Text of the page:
My hour-long drive to work never bothered me before I had kids, but once they arrived, it meant losing a precious hour of sleep in the morning and another at night with my family. Even with the new part-time schedule, my commute ultimately took its toll, and I left the job after a year so I could be home.
How long are your work days? How long is your drive? If you do go back to work, how will you and your husband coordinate day care pickup and drop-off? Would it make sense to look for a new job that's closer to home or offers shorter hours?
The vision: My baby and me, smiling, taking walks in the early summer sunshine, then heading home so he could nap while I turned our home into something resembling a picture from a magazine.
How do you picture your life at home with a baby? Are your expectations realistic? Ask friends who have been in your shoes to describe a typical day (preferably without crying). If you think you'll go crazy staying home, returning to work might be healthier for you and your baby.
Think back to when you were a child: What did you want to be when you grew up? Is staying home something you've always wanted to do, or is it now just an escape from an unfulfilling job that has you burned out?
Sacrificing time with your baby for work you don't love may be less appealing than giving up some quality time at home to continue your growth in your dream job.
Is it important to you that you be the one home with your child, or is your biggest concern simply that your child is able to stay home with one parent or the other (as opposed to going to day care)? Can you both continue to work but modify your schedules so that one of you is always home with the baby during the week?
Ideally, you and your partner will be able to make the decision together and support one another in whatever you both decide.
What feels right? A close relative who made a different home and career choice than I did gave me the best advice I've ever heard: When the time comes to decide, you'll know.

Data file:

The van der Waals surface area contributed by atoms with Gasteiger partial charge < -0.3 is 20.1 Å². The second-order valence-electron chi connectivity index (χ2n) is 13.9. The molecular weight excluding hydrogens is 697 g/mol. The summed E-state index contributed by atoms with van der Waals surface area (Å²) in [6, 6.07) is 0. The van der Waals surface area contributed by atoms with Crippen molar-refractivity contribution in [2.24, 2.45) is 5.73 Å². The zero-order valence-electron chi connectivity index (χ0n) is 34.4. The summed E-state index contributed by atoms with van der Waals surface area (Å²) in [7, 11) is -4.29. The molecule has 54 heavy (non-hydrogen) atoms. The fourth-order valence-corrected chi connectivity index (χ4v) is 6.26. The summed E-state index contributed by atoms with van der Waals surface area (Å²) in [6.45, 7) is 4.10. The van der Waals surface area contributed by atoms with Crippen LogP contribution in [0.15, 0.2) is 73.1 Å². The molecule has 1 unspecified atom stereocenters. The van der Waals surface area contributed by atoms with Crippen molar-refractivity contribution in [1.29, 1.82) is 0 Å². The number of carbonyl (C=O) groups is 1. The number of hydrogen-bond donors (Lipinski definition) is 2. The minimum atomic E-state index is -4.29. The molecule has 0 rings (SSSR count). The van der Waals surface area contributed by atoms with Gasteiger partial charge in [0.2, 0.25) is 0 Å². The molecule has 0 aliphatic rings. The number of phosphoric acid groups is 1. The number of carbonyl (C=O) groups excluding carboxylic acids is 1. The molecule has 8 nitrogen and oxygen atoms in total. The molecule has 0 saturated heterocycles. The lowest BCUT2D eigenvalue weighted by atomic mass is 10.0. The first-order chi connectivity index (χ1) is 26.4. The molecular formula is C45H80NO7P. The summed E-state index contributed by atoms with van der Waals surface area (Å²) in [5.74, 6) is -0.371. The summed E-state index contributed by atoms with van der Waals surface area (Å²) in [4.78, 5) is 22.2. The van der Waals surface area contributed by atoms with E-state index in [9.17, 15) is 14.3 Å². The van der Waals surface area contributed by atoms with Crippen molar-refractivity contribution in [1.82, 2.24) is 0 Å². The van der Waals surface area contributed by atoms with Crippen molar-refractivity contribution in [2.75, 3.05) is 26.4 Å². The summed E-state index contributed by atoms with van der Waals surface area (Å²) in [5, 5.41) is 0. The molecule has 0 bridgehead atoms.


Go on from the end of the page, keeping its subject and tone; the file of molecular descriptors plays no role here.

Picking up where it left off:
There is no right or wrong answer, and choosing one over the other doesn't make you a better or worse mother. Your decision doesn't have to be final; it just needs to work for your family right now. Talk to your partner; work through the planning, number crunching and soul searching; then sit with your thoughts for a while and go with what's in your heart.
Are we in a golden age of paternity leave? Find out why this employee perk is becoming more common at HowStuffWorks Now.
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- Baby Shower Quiz
- How Sleep Works
- How to Choose a Nanny
- How to Balance Work and Home Life
- How to Figure Out if You Can Afford Not to Go Back to Work after Maternity Leave
- Can workplace skills help parents?
- Will my baby prefer the nanny over me?
- What are the advantages of both parents working?
- How much does it cost to be a stay-at-home mom?
- BabyCenter.com. "Staying at Home: Can You Afford It?" July 2006. (Oct. 22, 2010) http://www.babycenter.com/0_staying-at-home-can-you-afford-it_6026.bc?page=1
- Crittenden, Ann. "The Price of Motherhood: Why the Most Important Job in the World Is Still the Least Valued." Metropolitan Books, Henry Holt and Company, LLC. 2001.
- Martin, Ray. "Can Working Moms Afford to Quit?" CBS News. Oct. 10, 2007. (Oct. 21, 2010) http://www.cbsnews.com/stories/2007/10/10/earlyshow/contributors/raymartin/main3351756.shtml
- Palacios, Nicole. "Work after Baby: Should You Stay Home or Should You Go Back?" Disney. (Oct. 21, 2010) http://www.babyzone.com/pregnancy/maternity_leave/article/work-after-baby-what-should-you-do